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Old 10-25-2007, 01:00 PM   #5
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The Corvette has negative camber gain as the suspension compresses, and positive as it extends. That's exactly what is required in a handling suspension car. This is accomplished as stated above because of the unequal length control arms. What is the problem?
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Old 10-25-2007, 02:22 PM   #6
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Originally Posted by Modshack View Post
Positive camber gain is beneficial for handling. If you're a cruiser or Drag Racer, not so important. Camber is the lateral tilt of the suspension (and hence the wheel and the tire) to the road surface. Proper camber (along with toe and caster) make sure that the tire tread surface is as flat as possible on the road surface. Variable camber through geometry and a short arm/long arm design allow this.The problem with regular fixed-geometry suspension is that the camber is set up to be ideal when driving straight. This means that however much you dislike the idea (Mustang owners!), when you corner, less of the tire's tread is in contact with the road surface because the tyre has to tilt slightly when the steering is turned. Corvette owners who Zero out Camber for tire wear are doing it at the expense of handling and traction while turning. Camber change as a suspension compresses in turns keeps the tire flat for best traction. That said, camber specs are a compromise between Handling, tire wear, and traction. Pick your poison. You'll notice that Road course cars typically have lots of negative camber.

More suspension General info here:
http://www.carbibles.com/suspension_bible.html

Click the image to open in full size.
Sorry, that is incorrect. Positive camber gain is the OPPOSITE of what you want when cornering(you want the top of your tires to turn INTO the the car) even if you set the static camber to 0 you will have negative camber gain while cornering with an unequal-length A arm suspension like we have, I think you should read through your information again a bit more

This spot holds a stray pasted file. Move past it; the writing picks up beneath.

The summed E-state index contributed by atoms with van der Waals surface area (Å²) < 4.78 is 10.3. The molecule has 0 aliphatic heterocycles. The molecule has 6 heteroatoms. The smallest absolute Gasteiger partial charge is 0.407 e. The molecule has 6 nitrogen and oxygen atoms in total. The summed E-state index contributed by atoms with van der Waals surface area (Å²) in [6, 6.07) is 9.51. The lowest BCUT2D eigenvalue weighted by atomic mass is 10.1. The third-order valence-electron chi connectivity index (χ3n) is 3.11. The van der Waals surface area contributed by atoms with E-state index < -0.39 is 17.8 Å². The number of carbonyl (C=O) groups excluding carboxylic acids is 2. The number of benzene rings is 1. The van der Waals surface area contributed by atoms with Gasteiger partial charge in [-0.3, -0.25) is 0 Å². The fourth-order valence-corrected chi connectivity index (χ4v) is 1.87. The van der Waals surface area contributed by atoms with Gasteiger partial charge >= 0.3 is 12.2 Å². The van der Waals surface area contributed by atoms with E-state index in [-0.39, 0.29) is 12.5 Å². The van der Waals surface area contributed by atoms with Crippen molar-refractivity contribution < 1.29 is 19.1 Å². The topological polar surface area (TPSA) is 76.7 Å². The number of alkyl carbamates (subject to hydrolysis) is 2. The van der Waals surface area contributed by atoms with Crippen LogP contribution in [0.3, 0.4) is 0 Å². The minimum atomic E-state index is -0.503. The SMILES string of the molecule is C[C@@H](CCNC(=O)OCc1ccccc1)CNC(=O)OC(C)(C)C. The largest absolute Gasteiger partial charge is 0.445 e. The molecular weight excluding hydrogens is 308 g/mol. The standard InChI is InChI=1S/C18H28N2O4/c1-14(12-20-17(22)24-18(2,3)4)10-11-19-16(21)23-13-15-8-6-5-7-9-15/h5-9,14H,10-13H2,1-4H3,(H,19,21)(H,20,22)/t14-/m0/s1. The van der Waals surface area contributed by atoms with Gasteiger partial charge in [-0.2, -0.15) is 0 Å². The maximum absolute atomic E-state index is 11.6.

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Old 10-25-2007, 02:26 PM   #7
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I appreciate the replies, but I guess I should have stated at the outset that I have a good understanding of basic suspension fundamentals, and know a fair amount about how different arrangements effect camber gain, bump steer, roll-oversteer and such. It's OK, no offense taken, but I've drag raced and road raced off and on since the late '70's, and first started tinkering with suspension mods on Corvettes and other GM's in the early '80's, so I'm not exactly a newbie asking for the 101 here.

It's my grasp of what I do understand that has me perplexed about the pic below...

Click the image to open in full size.

In it, you can see that the short upper arm is at such an angle relative to the long lower arm that the instantaneous center of this layout puts the effective swing arm radius on the wrong side of the wheel center line for negative camber gain to result. I was so taken aback by this that I took the time to scale up paper dolls (poor man's suspension computer) of this geometry, and was amazed at just how badly it appears to function.

So, I guess what I'm really asking is, "what's wrong with this picture?" If I had access to a C6, maybe I would see what I've missed and it would make sense. However, I don't, and I'm relying on you guys to point it out. Perhaps someone could share a better pic or graphic that shows this arrangement better and this little mystery would go away. Maybe it's all just an effect of the wide angle lense... (??)
Thanks, again.

BTW, not trying to flame anyone, but other than in books and designs from before the modern era, I haven't seen a case made for positive camber gain being a good thing for the outside tire patch, and it was a characteristic we never sought to induce in the formula cars I've driven...

Last edited by TheSkunkWorks; 10-25-2007 at 02:30 PM.
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Old 10-25-2007, 02:35 PM   #8
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Quote:
Originally Posted by TheSkunkWorks View Post

BTW, not trying to flame anyone, but other than in books and designs from before the modern era, I haven't seen a case made for positive camber gain being a good thing for the outside tire patch, and it was a characteristic we never sought to induce in the formula cars I've driven...